The beating heart of Cologne’s shopping worldHe sings, he shouts, he provokes — while playing the fiddle in his bib and brace overalls. For decades, you could often encounter Klaus the Fiddler, Germany’s best-known street musician, on Cologne’s Number 1 shopping street, Schildergasse.
It is a broad pedestrian zone featuring traditional shops such as the Riese confectioner's and modern shops, as well as a wide range of street musicians, cafés and snack stops. Every day, as many as 70,000 people stroll along this route. That’s good for Cologne’s economy — and for the hats put out by the street musicians.
Cologne’s second-oldest street, Europe’s favourite shopping mileSchildergasse is 534 metres long and leads from Neumarkt (New Market) to Cologne’s second major shopping mile, Hohe Straße. And under these pavements there’s a lot more than meets the eye: 2,000 years of history. Many interesting aspects come together here. That’s typical of Cologne.
Facades that still tell a story: Stories from SchildergasseSchildergasse was a street for shopping and strolling for a long time before it became a pedestrian zone in 1966. For example, the chocolate manufacturer Franz Stollwerck opened his Café Royal here in 1847. The first cinema in Cologne was on Schildergasse. The city’s biggest and most modern department store, Kaufhaus Tietz, was opened at the corner of Schildergasse and Hohe Straße in 1914. When the city was rebuilt after the Second World War, this department store was replaced by Galeria.
Stories that you can discover are written behind many of the façades on Schildergasse. Many visual highlights can also be found if you lift your gaze above the shop windows. An example is the sweeping curve of the Weltstadthaus designed by Renzo Piano, which many have compared to a glass whale.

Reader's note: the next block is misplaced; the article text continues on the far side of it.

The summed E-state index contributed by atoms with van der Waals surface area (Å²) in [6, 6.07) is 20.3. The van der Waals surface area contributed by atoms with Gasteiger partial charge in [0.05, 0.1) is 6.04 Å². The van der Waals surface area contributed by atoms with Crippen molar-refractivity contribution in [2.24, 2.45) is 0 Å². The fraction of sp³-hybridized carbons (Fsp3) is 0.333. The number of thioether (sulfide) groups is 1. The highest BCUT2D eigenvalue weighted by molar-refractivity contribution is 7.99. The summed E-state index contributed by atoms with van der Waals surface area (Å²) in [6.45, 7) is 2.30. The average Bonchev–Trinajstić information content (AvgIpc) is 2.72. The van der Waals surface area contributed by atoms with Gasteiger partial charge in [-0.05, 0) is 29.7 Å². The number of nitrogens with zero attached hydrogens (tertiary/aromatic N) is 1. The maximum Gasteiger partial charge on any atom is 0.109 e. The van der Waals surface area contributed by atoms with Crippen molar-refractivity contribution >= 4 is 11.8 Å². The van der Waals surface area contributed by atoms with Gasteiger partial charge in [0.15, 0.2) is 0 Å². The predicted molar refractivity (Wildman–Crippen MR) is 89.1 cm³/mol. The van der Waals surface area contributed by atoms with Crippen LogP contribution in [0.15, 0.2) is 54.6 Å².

Historical and medieval concepts are already embedded in the name of Schildergasse, which refers to the artists, painters, sculptors, and creators of coats of arms and shop signs who used to live and work along and around Europe’s favourite shopping mile.
Beer Fountain: In memory of the Brewers’ Guild HallAt the fork in the road that splits into Schildergasse and Gürzenichstraße you’ll come upon a square that features an eight-metre-high granite column. If you give it a closer look, it will turn out to be a fountain. It was meant to remind passersby of the Brewers’ Guild Hall, which used to stand a few metres away until 1927, and it offers plenty of room for artistic interpretation.
It used to be possible to draw a glass of Kölsch beer here on certain occasions, thanks to an underground pipe leading to a nearby beer wagon. That explains yet another name: the Beer Fountain. Today, if you’re looking for a fresh glass of Kölsch, you’ll have to go to the next brewery or the next pub.
Between commotion and consumption: A place of serenity and reflectionDepending on the day of the week and time of day, Schildergasse can become quite crowded. If you then need to take a break and have some quiet time, you can spend a few minutes in the Antoniterkirche (Antonine Church), which is located approximately at the midpoint of Schildergasse, directly beside the Weltstadthaus. Here you can leave the world outside, escape the summer heat or attend a ten-minute prayer service.
The story behind the Barlach angel is incredible and movingThe Antoniterkirche was the first Protestant church in Cologne, and it’s probably the most frequently visited church in the city after the cathedral. Hovering above the side altar is the “floating angel” or “Barlach angel”, which was created by Ernst Barlach to commemorate the soldiers who fell in the First World War. But the story behind the angel goes even further. The National Socialists melted the sculpture down, defamed it as “degenerate art”, and used the metal to produce armaments. However, friends of Barlach were able to save the original plaster model, secretly create a second cast and hide it. Bombs destroyed the plaster model in 1943/1944 — but after the war the second cast found its way back to the Antoniterkirche in Cologne. The congregation collected 10,000 deutschmarks for this purpose, which was an astonishing amount in the postwar period. The angel is a fine object of contemplation for the next time you walk along Schildergasse.
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